The French people proclaimed France on 21 September 1792 as a result of the French Revolution and of the abolition of the French monarchy. This presaged a new era of republican government(s) in Europe. Early Modern France is the portion of French history that falls in the early modern period from the end of the 15th century to the end of the 18th century (or from the French Renaissance to the eve of the French Revolution). ... Image File history File links Flag_of_Royalist_France. ... 1793 was a common year starting on Tuesday (see link for calendar). ... 1804 was a leap year starting on Sunday (see link for calendar). ... Image File history File links Flag_of_France. ... Map of the First French Empire in 1811, with the Empire in dark blue and sattelite states in light blue Capital Paris Language(s) French Government Monarchy Emperor  - 1804-1814/1815 Napoleon I Napoleon II Legislature Parliament  - Upper house Senate  - Lower house Corps législatif History  - French Consulate  - Established 18... Image File history File links Flag_of_France. ... Wikipedia does not have an article with this exact name. ... Flag Ratio: 2:3 The national flag of France (Vexillological symbol: , known in French as drapeau tricolore, drapeau bleu-blanc-rouge, drapeau français, rarely, le tricolore and, in military parlance, les couleurs) is a tricolour featuring three vertical bands coloured blue (hoist side), white, and red. ... The current coat of arms of France has been a symbol of France since 1953, although it does not have any legal status as an official coat of arms. ... Many countries choose to include the national motto in the coat of arms. ... This article or section does not adequately cite its references or sources. ... A national anthem is a generally patriotic musical composition that is evoking and eulogizing the history, traditions and struggles of its people, recognized either by a nations government as the official national song, or by convention through use by the people. ... La Marseillaise (IPA: ; in English The Song of Marseille) is the national anthem of France. ... This is a list of national capitals of the world in alphabetical order. ... City flag City coat of arms Motto: Fluctuat nec mergitur (Latin: Tossed by the waves, she does not sink) Paris Eiffel tower as seen from the esplanade du Trocadéro. ... Forms of government Part of the Politics series Politics Portal This box:      For other uses, see Republic (disambiguation). ... This article or section does not adequately cite its references or sources. ... Executive Directory (in French Directoire exécutif), commonly known as the Directory (or Directoire) held executive power in France from November 2, 1795 until November 10, 1799: following the Convention and preceding the Consulate. ... Napoleon I Bonaparte, Emperor of the French, King of Italy, Mediator of the Swiss Confederation and Protector of the Confederation of the Rhine (15 August 1769 – 5 May 1821) was a general of the French Revolution, the ruler of France as First Consul (Premier Consul) of the French Republic from... A legislature is a type of deliberative assembly with the power to adopt laws. ... This article is about a legislative body and constitutional convention during the French Revolution. ... Executive Directory (in French Directoire exécutif), commonly known as the Directory (or Directoire) held executive power in France from November 2, 1795 until November 10, 1799: following the Convention and preceding the Consulate. ... To meet Wikipedias quality standards, this article or section may require cleanup. ... Combatants French government Parisian militia (predecessor of Frances National Guard) Commanders Bernard-René de Launay† Prince de Lambesc Camille Desmoulins Strength 114 soldiers, 30 artillery pieces 600 - 1,000 insurgents Casualties 1 (6 or possibly 8 killed after surrender) 98 The Storming of the Bastille on July 14, 1789... The French Revolution (1789–1815) was a period of political and social upheaval in the political history of France and Europe as a whole, during which the French governmental structure, previously an absolute monarchy with feudal privileges for the aristocracy and Catholic clergy, underwent radical change to forms based on... The French Revolution was a period in the history of France covering the years 1789 to 1799, in which republicans overthrew the Bourbon monarchy and the Roman Catholic Church perforce underwent radical restructuring. ... January 21 is the 21st day of the year in the Gregorian calendar. ... 1793 was a common year starting on Tuesday (see link for calendar). ... The Committee of Public Safety (French: Comité de salut public), set up by the National Convention on April 6, 1793, formed the de facto executive government of France during the Reign of Terror (1793 - 1794) of the French Revolution. ... The Reign of Godests (5 September 1793 – 28 July 1794) or simply The Terror (French: la Terreur) is a phase in the French Revolution during which many rival factions struggled between themselves, leading to mutual radicalization and to massive executions by the means of the guillotine. ... It has been suggested that this article or section be merged with 9 Thermidor. ... Napoléon Bonaparte in the coup détat of 18 brumaire. ... Napoleon I Bonaparte, Emperor of the French, King of Italy, Mediator of the Swiss Confederation and Protector of the Confederation of the Rhine (15 August 1769 – 5 May 1821) was a general of the French Revolution, the ruler of France as First Consul (Premier Consul) of the French Republic from... May 18 is the 138th day of the year in the Gregorian Calendar (139th in leap years). ... 1804 was a leap year starting on Sunday (see link for calendar). ... French Franc. ... // The French people (French: les Français), etymologically derives from the word Franks (which means free[]), a Germanic tribe which overran Roman Gaul at the end times of the Roman Empire. ... September 21 is the 264th day of the year (265th in leap years). ... 1792 was a leap year starting on Sunday (see link for calendar). ... The French Revolution (1789–1815) was a period of political and social upheaval in the political history of France and Europe as a whole, during which the French governmental structure, previously an absolute monarchy with feudal privileges for the aristocracy and Catholic clergy, underwent radical change to forms based on... Forms of government Part of the Politics series Politics Portal This box:      A monarchy, from the Greek μονος, one, and αρχειν, to rule, is a form of government that has a monarch as head of state. ...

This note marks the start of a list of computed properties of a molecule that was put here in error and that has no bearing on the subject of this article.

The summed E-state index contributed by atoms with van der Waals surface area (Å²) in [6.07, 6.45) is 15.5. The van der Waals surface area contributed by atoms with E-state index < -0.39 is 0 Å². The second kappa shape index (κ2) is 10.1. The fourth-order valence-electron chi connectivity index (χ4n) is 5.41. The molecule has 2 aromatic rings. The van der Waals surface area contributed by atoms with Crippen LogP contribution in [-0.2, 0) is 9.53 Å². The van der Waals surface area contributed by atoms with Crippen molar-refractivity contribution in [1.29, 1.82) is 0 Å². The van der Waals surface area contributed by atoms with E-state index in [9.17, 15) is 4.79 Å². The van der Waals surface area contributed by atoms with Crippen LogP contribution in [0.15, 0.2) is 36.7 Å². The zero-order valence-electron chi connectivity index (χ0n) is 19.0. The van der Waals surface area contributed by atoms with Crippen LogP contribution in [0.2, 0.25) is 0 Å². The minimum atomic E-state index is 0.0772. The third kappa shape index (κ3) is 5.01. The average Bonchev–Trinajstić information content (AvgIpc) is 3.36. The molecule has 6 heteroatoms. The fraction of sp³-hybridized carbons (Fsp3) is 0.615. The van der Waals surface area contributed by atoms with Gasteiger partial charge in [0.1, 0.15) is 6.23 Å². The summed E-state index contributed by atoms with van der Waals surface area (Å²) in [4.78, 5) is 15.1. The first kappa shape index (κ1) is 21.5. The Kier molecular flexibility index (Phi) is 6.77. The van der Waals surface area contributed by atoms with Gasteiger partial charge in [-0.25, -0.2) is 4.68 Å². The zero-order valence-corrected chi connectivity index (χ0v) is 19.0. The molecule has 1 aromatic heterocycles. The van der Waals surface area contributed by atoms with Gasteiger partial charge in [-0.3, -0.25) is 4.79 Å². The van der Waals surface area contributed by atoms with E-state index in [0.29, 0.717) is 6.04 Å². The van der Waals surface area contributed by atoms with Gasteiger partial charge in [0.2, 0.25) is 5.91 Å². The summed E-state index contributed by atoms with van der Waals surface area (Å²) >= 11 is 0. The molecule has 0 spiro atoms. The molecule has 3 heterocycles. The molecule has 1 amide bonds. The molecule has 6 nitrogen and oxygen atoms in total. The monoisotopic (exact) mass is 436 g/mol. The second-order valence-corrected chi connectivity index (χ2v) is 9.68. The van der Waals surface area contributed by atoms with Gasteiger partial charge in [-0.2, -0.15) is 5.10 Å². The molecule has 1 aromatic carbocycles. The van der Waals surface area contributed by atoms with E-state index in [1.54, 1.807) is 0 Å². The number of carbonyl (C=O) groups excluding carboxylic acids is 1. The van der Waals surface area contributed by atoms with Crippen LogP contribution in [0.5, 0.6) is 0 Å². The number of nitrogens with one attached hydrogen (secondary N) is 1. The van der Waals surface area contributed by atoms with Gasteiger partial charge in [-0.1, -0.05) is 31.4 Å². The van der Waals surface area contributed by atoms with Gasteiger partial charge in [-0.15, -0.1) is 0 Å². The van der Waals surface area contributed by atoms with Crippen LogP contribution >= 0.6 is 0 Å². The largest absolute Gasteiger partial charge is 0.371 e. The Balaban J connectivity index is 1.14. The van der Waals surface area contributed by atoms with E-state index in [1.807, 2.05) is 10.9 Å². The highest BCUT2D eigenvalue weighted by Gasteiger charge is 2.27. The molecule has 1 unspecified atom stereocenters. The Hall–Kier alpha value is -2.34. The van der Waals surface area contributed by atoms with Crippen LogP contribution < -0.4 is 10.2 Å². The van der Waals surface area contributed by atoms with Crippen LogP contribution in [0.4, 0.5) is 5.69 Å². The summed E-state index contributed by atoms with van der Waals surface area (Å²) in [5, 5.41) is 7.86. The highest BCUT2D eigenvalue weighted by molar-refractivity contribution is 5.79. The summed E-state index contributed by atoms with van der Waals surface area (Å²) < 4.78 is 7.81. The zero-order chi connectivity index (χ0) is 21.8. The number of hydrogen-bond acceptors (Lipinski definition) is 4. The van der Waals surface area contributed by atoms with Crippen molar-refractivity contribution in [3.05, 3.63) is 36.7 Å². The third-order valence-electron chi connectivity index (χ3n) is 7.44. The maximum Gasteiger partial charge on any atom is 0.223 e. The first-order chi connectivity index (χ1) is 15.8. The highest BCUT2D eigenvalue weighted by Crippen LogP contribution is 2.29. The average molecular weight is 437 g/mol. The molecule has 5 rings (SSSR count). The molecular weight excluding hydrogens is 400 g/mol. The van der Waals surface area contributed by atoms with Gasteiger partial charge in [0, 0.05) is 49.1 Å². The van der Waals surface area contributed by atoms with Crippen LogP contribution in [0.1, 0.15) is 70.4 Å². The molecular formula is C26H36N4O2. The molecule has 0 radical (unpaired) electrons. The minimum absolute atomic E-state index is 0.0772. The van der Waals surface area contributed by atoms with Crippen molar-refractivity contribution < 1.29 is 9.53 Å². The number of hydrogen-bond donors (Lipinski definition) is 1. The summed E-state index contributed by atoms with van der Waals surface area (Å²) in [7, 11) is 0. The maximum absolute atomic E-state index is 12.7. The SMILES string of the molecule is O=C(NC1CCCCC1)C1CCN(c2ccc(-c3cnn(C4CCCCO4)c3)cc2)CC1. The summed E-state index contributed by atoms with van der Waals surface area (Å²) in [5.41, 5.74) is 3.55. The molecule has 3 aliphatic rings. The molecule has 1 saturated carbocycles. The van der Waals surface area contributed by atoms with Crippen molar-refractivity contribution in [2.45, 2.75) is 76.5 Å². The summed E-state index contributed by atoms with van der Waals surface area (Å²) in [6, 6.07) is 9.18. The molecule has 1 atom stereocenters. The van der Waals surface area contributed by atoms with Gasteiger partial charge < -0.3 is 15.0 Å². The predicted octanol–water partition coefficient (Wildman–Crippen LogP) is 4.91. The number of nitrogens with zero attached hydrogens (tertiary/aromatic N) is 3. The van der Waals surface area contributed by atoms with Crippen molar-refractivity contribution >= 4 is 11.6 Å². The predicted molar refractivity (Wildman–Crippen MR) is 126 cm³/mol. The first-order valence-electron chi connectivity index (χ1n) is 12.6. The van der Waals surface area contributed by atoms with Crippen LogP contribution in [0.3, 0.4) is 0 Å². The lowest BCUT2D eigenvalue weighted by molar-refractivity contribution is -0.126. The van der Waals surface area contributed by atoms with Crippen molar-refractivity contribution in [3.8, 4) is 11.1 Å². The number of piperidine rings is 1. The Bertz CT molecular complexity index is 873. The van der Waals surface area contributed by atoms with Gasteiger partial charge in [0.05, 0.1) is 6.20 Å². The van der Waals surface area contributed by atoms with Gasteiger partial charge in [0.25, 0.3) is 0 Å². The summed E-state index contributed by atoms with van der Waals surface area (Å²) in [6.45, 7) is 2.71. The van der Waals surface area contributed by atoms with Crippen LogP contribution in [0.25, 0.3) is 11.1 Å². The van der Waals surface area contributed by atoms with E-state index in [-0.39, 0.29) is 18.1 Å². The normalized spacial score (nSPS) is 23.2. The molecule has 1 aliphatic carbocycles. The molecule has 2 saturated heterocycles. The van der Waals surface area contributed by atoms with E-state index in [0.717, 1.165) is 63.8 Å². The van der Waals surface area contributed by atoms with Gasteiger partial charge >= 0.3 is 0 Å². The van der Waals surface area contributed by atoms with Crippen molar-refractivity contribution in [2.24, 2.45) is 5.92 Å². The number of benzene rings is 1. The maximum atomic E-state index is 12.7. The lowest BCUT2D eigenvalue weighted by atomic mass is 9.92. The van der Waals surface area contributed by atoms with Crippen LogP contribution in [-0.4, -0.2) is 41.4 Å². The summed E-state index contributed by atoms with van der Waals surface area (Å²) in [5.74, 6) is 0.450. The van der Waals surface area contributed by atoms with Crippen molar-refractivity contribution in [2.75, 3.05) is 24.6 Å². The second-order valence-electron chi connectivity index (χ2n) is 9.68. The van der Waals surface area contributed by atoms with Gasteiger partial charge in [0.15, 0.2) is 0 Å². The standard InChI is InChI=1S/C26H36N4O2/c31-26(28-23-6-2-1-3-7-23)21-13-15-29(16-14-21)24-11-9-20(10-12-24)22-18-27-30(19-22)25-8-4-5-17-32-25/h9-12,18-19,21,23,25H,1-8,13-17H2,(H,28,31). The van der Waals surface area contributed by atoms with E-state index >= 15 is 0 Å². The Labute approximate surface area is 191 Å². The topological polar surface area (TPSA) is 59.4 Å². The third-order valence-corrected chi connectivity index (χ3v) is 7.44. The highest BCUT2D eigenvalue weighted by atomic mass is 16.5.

Republican government officially lasted until the establishment of the First French Empire in 1804. Its leaders included Napoleon Bonaparte, who served as First Consul from 1799 to 1804, when he ended the republic by declaring himself Emperor Napoleon I. Map of the First French Empire in 1811, with the Empire in dark blue and sattelite states in light blue Capital Paris Language(s) French Government Monarchy Emperor  - 1804-1814/1815 Napoleon I Napoleon II Legislature Parliament  - Upper house Senate  - Lower house Corps législatif History  - French Consulate  - Established 18... Bonaparte as general Napoleon Bonaparte ( 15 August 1769 – 5 May 1821) was a general of the French Revolution and was the ruler of France as First Consul (Premier Consul) of the French Republic from November 11, 1799 to May 18, 1804, then as Emperor of the French (Empereur des... 1799 was a common year starting on Tuesday (see link for calendar). ... 1804 was a leap year starting on Sunday (see link for calendar). ... Napoleon I Bonaparte, Emperor of the French, King of Italy, Mediator of the Swiss Confederation and Protector of the Confederation of the Rhine (15 August 1769 – 5 May 1821) was a general of the French Revolution, the ruler of France as First Consul (Premier Consul) of the French Republic from...